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News and Media

News and Media

By Founder and President Kurt Lieber

After several months of really bad sea conditions here in California, we finally caught a break in the weather…or did we?

For the last three weeks we’ve been hampered by big waves and stirred up waters here in Ventura County.  We even had a couple of inches of rain pound us last weekend.  So much so that when I drove along the coast last week, the water was a putrid looking brown for at least a mile off the coast. 

Crew before departure

Then things finally started calming down earlier last week.  We’ve been itching to get out for a long time now, so a small group of us got together and headed out to look for abandoned lobster traps.  So, Sunday, April 3rd, we took off from the Channel Islands Harbor.

The divers were: Erich Fertschneider, Geoff Walsh, and Mike Wynd.  Helping out as our deck crew were: Sue St. Sure and Angus Yates.  This was Angus’ first time out with us, so we told him we’d take it easy on him and let him kind of ease into the program.  Hah!

Crew before 1st dive

As we headed out to the Channel Islands Harbor breakwall, where we intended to dive first, the waves were pounding on the rocks… so much so that we could see the waves crashing OVER the breakwall.  Not good, so we went to Plan B.

We went a couple of miles offshore to a spot where we had seen a couple of dozen traps set during the legal lobster hunting season.  That season ended on March 16th.  So, according to law, all the traps had to be out of the water by then. This is when ODA kicks into high gear, knowing that the fishermen lose between 10-30% of their traps every year.

Once we got to the site, Mike crawled into his dive gear and headed down the anchor line first.  Erich and Geoff jumped in 10 minutes later.

Divers splashing 1 Mike

They were down quite a long time before we saw anything happening and assumed that they hadn’t found anything.  Then after about 30 minutes Sue spotted two lift bags at the surface, a good 200 feet away from us.  Sue and Angus jumped in the RIB (rigid inflatable boat) and motored over to the bags, then hooked a tow line up to them and dragged them over to me on the boat.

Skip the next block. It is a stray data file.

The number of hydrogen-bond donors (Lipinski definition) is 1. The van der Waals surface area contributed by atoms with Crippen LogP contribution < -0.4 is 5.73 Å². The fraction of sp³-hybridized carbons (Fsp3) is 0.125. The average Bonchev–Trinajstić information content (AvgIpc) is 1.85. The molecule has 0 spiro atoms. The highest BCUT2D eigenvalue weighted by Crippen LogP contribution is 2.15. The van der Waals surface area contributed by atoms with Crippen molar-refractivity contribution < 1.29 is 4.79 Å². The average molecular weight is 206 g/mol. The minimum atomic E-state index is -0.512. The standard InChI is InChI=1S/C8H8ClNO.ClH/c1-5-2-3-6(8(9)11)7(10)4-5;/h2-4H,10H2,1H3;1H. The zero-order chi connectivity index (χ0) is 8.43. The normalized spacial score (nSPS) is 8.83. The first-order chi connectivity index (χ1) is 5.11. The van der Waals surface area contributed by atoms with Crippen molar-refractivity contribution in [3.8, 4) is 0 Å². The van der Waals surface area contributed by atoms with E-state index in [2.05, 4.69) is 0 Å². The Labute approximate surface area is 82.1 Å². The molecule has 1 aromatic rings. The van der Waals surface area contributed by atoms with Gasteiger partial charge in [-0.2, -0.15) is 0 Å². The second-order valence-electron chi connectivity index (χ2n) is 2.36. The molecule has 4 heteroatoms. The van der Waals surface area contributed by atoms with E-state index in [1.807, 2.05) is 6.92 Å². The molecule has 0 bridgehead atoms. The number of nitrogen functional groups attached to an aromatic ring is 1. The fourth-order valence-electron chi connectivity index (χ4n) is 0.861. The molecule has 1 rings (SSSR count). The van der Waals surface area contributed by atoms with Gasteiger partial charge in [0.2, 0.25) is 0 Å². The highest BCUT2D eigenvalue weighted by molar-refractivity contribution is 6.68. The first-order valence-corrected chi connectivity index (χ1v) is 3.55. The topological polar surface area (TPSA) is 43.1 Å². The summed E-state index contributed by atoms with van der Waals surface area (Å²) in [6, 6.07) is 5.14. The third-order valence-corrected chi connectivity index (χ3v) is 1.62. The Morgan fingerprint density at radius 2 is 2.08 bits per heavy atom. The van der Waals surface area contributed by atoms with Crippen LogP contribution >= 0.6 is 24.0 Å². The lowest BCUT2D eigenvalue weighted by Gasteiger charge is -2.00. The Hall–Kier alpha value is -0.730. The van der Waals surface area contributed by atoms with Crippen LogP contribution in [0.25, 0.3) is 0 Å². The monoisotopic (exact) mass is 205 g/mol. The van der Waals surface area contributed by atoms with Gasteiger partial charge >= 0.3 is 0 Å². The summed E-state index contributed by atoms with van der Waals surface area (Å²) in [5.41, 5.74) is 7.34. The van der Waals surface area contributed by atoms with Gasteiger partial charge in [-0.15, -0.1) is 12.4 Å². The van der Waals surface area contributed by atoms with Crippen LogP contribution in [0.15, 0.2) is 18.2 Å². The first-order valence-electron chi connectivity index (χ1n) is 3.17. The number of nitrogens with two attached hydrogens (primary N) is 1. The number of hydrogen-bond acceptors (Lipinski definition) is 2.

RIB crew n lift bags

Angus, Sue, and I spent the next 15 minutes trying to get the trap hooked up to the davit (crane) and then hoisted it onto the front deck, all while the waves were tossing both boats all over the place.  Angus was finding out what a trick it can be to get a trap out of the water and onto the boat. 

Sue n Kurt w trap

Once we got it on the deck, I saw that there were several animals in it.  Cool!  Turned out to be six lobsters and one rock crab, all patiently waiting for their second chance at life. You can see in the photo below that there were originally TWO crabs, but the small one obviously fell out of the trap on the way up because he wasn't there when it got to the surface!

Trap w lobsters heading to surface

By this time Angus and Sue were back on our boat Mr. Barker’s LegaSea and helped get all the critters out of the trap and back in their natural home, (after we took a few pictures to document the happy moment).

Kurt n Rock crab

As we were securing the trap on the deck, Erich, Geoff, and Mike climbed back aboard the boat and were telling us about their ordeal underwater.

Turns out the visibility was horrible, at about five feet.  And the surge was tossing them around like rag dolls in a hurricane.  Erich managed to get a few pictures of the action, which as you can see, was very trying with so much gunk in the water.

ODA volunteer debris removal diver

We then decided to call it a day and come back for more action at a later date.  Mike had seen at least two other traps that we could remove, and there are probably more.

Even though we didn’t get to put in another dive, it was still a very rewarding day.  I’m sure those lobsters and rock crab would agree!

Thank you to all of our donor-partners who, from shore, help us get out to sea to clean the waters and save lives!

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